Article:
According to CUNA’s Monthly Credit Union Estimates, total credit union membership grew 0.26 percent in September to 117.9 million, while loan growth rates for the month were at 0.69 percent. Both rates represent a decline from August.
“Credit union membership and loan growth tend to be slower in the month of September,” said CUNA Senior Economist Samira Salem. “Still, year-over-year rates are 4.4 percent for membership growth and 9.8 percent for loan growth. The latest CUNA 2018 forecast puts membership and loan growth at still healthy yet slightly lower rates of 4.1 percent and 9.5 percent, respectively.”
In late September, the Federal Open Market Committee raised interest rates for the third time this year. Credit union loan and deposit rates, which have been steadily increasing over the past year, increased across all ten major categories of interest rates that CUNA tracks in September.
Credit union loans outstanding grew 0.7 percent in September 2018, compared to a 1.0 percent increase in August. Unsecured personal loans led loan growth, rising 1.2 percent, followed by fixed-rate mortgages (0.84 percent), new auto loans (0.81 percent), used auto loans (0.77 percent), adjustable-rate mortgages and home equity loans (both rising 0.4 percent), and credit card loans (0.2 percent). On the decline during the month were other mortgage loans (-0.2 percent),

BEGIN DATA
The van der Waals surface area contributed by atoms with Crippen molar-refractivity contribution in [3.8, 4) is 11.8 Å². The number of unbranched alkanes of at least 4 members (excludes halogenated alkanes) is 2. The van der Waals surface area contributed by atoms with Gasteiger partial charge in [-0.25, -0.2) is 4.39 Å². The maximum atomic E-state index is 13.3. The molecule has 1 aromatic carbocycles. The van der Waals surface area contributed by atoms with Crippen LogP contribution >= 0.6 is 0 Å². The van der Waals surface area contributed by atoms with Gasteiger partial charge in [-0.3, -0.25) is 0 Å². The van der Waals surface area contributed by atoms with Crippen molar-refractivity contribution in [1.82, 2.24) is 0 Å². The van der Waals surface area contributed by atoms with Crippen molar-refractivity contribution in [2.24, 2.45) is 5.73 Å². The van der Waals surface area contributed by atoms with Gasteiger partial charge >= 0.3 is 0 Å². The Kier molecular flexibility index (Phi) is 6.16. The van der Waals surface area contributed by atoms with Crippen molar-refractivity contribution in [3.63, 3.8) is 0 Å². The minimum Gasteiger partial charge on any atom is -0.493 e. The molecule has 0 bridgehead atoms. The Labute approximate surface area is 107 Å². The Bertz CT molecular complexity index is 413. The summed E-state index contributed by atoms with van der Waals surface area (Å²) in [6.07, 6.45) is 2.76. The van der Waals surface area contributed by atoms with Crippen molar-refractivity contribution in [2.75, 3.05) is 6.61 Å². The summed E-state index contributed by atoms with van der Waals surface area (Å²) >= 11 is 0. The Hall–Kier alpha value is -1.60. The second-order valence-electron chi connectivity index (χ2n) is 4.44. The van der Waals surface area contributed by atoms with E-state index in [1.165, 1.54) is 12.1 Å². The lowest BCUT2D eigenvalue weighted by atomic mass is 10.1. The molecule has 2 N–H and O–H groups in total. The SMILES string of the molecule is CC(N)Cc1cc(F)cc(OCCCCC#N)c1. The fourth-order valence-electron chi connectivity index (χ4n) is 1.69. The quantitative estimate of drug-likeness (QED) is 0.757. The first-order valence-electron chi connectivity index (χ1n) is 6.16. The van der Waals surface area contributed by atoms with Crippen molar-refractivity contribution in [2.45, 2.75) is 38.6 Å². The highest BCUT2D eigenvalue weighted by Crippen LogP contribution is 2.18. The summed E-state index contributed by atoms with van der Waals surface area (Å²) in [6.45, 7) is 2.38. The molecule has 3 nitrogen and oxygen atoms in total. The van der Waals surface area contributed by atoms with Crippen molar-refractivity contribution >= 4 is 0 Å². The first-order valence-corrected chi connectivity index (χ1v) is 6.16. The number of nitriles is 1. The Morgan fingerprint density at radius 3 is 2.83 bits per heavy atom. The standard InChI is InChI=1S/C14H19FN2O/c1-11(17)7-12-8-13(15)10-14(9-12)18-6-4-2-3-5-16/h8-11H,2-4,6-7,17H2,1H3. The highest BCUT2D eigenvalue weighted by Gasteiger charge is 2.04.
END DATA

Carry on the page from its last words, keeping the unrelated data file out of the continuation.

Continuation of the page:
Credit union savings balances declined -0.4 percent in September, compared to a 1.4 percent increase in August. One-year certificates led savings growth during the month, rising 0.8 percent, followed by individual retirement accounts (0.1 percent).
On the decline during the month were share drafts (-2.9 percent), money market accounts (-0.4 percent), and regular shares (-0.3 percent).
“These declines drove credit unions’ weak savings performance this month. Growth in certificate of deposits (CDs) of 0.79 percent and growth in IRAs of 0.14 percent moderated the overall savings decline,” Salem said. “The growth in CDs and IRAs were buoyed by relatively large increases in deposit rates over the last year.”
Credit unions’ 60+ day delinquency remained at 0.7 percent during September.
“Since the beginning of the year, delinquency rates have been on a steady decline,” Salem said. “They’ve declined to 0.65 percent in September from 0.81 percent in January. An improved labor market characterized by historically low unemployment rates, consistently strong job growth, and increasing real wages is likely contributing to the improved credit quality and strong loan growth at credit unions.”
The loan-to-savings ratio increased from 84.5 percent in August to 85.5 percent in September. The liquidity ratio (the ratio of surplus funds maturing in less than one year to borrowings plus other liabilities) declined from 13.4 percent in August to 12.6 percent in September.
The movement’s overall capital-to-asset ratio declined from 10.7 percent in August to 10.6 percent in September. The total dollar amount of capital increased 0.5 percent to $158.2 billion.